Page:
How can we calculate the multiple of a point of an elliptic curve?

For example having the elliptic curve $y^2=x^3+x^2-25x+39$ over $\mathbb{Q}$ and the point $P=(21, 96)$.

To find the point $6P$ is the only way to calculate:

  1. the point $2P=P+P$,
  2. then $4P=2P+2P$
  3. and then finally the point $6P=4P+2P$ ?

Or is there also an other way of calculation?


$$P=(21, 96)$$

$$2P=P+P=\left ( \frac{13153}{2304}, \frac{1185553}{110592} \right )$$

$$4P= \left (-\frac{21456882568875649}{3238354750023936} , \frac{3395969291284125120479041}{122855718046564076691456} \right )$$

$$6P=\left (\frac{26455920935919644458805579323004114785}{14704264997379508491439452468204834816} , -\frac{1075150031960164636335160890473952630299280887362209417804659119}{66847620865553399763849555951358904102466015610213125405278208} \right )$$

Can someone check if the coordinates of the point is correctly calculated?


migrated from crypto.stackexchange.com Jan 10 '15 at 17:25

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Sure there are other ways. For example,

$2P=P+P$, $3P=2P+P$, $6P=3P+3P$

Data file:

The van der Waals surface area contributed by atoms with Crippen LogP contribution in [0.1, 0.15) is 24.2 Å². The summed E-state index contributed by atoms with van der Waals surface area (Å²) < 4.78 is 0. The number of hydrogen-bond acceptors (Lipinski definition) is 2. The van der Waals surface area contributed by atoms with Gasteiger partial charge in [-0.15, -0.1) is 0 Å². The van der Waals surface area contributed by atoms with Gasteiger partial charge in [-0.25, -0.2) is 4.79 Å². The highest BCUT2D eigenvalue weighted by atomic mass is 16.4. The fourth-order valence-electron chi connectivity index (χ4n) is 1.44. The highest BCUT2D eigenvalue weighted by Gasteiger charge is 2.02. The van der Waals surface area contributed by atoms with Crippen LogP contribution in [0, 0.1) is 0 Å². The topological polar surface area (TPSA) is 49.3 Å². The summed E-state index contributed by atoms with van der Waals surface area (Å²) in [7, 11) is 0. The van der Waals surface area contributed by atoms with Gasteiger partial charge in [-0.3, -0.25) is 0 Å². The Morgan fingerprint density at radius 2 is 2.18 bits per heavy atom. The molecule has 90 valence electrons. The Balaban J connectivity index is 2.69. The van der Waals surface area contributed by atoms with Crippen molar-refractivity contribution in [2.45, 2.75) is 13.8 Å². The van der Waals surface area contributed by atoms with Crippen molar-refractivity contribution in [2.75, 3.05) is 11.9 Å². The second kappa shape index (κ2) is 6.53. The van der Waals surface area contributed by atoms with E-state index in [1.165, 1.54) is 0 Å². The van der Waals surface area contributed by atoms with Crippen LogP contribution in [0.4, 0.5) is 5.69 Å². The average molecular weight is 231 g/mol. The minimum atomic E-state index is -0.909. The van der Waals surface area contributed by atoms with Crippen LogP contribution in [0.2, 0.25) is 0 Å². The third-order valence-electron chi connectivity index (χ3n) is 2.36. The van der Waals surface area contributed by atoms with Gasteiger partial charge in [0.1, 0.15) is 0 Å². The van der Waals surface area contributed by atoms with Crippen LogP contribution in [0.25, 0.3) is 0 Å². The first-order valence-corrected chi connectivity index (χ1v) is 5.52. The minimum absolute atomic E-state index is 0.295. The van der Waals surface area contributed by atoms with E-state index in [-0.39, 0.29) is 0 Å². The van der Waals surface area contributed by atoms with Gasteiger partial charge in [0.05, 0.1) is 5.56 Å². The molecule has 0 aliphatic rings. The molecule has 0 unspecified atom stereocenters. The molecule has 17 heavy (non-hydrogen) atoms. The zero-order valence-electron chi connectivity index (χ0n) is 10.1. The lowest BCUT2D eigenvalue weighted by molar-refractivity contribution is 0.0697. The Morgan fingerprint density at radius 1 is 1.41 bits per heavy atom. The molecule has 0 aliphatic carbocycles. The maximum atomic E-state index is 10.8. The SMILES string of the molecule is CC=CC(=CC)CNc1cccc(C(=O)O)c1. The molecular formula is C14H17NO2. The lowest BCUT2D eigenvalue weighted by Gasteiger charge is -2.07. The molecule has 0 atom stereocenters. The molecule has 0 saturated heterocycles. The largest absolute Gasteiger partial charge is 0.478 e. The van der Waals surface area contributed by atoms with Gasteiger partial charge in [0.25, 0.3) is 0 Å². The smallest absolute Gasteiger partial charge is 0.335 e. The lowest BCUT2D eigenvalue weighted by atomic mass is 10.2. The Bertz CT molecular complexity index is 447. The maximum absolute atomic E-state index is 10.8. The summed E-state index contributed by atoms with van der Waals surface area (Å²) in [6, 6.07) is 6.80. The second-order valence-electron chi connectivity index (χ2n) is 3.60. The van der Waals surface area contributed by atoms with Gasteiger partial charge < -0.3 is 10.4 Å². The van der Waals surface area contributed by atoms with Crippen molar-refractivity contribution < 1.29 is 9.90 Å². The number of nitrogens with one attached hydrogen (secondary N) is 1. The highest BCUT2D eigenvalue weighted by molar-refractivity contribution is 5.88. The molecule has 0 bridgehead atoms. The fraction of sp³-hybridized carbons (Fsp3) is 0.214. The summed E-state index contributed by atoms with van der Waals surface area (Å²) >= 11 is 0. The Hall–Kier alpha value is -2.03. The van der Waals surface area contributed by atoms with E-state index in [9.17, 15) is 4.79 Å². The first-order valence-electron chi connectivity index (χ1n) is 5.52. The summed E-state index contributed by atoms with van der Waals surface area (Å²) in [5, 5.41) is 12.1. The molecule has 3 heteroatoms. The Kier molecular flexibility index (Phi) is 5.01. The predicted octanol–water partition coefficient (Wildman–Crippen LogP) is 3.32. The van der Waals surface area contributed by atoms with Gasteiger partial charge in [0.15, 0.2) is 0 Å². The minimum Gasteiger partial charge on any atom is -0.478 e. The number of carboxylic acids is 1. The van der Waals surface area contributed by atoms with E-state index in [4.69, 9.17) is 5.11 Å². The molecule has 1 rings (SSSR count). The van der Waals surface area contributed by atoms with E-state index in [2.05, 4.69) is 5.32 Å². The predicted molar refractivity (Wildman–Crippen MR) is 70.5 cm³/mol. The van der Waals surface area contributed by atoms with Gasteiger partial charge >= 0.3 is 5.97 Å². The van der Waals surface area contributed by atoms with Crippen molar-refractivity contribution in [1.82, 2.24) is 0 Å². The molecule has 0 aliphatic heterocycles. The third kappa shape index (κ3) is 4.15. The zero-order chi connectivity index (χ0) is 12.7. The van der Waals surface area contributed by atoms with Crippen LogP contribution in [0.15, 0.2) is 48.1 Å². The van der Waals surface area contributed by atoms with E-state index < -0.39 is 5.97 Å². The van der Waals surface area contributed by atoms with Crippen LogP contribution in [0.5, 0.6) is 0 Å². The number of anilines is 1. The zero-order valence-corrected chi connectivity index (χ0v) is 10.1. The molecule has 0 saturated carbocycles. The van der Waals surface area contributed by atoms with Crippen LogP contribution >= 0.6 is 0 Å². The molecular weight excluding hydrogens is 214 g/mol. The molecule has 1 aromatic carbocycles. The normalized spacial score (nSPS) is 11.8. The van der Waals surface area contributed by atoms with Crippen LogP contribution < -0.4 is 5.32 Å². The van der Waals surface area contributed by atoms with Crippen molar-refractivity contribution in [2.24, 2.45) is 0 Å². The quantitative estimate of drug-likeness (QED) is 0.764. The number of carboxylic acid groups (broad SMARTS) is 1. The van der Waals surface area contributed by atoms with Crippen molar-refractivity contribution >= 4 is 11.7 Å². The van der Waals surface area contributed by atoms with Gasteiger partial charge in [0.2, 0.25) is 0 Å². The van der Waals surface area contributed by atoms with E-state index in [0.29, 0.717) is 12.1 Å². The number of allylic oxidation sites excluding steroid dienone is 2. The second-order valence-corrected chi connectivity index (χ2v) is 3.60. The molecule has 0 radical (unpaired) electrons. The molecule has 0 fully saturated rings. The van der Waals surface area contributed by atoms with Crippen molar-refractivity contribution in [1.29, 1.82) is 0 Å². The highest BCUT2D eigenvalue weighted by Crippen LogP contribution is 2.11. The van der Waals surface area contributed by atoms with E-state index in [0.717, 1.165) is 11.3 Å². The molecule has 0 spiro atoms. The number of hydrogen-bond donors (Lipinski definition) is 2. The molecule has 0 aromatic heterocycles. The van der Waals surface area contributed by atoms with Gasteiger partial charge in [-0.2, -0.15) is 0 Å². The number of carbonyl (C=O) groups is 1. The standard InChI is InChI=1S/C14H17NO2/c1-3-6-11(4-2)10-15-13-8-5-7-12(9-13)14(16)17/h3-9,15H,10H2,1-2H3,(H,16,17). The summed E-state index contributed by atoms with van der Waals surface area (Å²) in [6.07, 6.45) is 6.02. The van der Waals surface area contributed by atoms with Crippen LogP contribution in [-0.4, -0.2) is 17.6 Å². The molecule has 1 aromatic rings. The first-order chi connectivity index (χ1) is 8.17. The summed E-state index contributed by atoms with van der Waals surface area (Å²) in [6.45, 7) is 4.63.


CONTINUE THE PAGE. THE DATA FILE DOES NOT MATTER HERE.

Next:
$2P=P+P$, $3P=2P+P$, $4P=3P+P$, $5P=4P+P$, $6P=5P+P$

and so on.

In general, the double and add method you describe is the fastest. It is akin to the square and multiply that you often see in multiplicative groups.

  • 1
    $\begingroup$ The double-and-add method is not always the fastest. There may be addition chains that require fewer multiplications, but these are in general nontrivial to determine. Volume 2 of Knuth's The Art of Computer Programming contains a pretty detailed introduction. $\endgroup$ – user193271 Jan 10 '15 at 19:25
  • $\begingroup$ I added the calculations I did in my post above. Could you check them? $\endgroup$ – user175343 Jan 10 '15 at 19:36
  • $\begingroup$ @user159870 what is the field the curve is over? $\endgroup$ – mikeazo Jan 11 '15 at 16:03
  • $\begingroup$ The curve is over the field $\mathbb{Q}$ @mikeazo $\endgroup$ – user175343 Jan 12 '15 at 17:02
  • $\begingroup$ @user159870 your math is wrong. You have $2P$ right, but $4P$ is wrong. $\endgroup$ – mikeazo Jan 12 '15 at 17:17

Sage gives the following $2P=\left(\frac{13153}{2304} , \frac{1185553}{110592}\right),$ $6P=\big(\frac{17631797546863867480163645661711294049}{2834578067615933833996300908324147456} ,-\frac{60902529607177336000181399672827762453069546262535228527}{4772353810493036247904139120367622993558177805319376896} \big{)}$ $=(6.220254699738563,-12.761528592718786)$

  • $\begingroup$ What is Sage? A program to calculate such points? $\endgroup$ – user175343 Jan 11 '15 at 2:21
  • $\begingroup$ Not only. Is a mathematics, open source, software system. See sagemath.org $\endgroup$ – 111 Jan 11 '15 at 12:22
  • $\begingroup$ Can we solve a system of two equations using this tool @111 ? $\endgroup$ – user175343 Jan 12 '15 at 19:15
  • $\begingroup$ sure. it is very easy to solve a system. You don't need to download it, there is also an online version. $\endgroup$ – 111 Jan 12 '15 at 21:01

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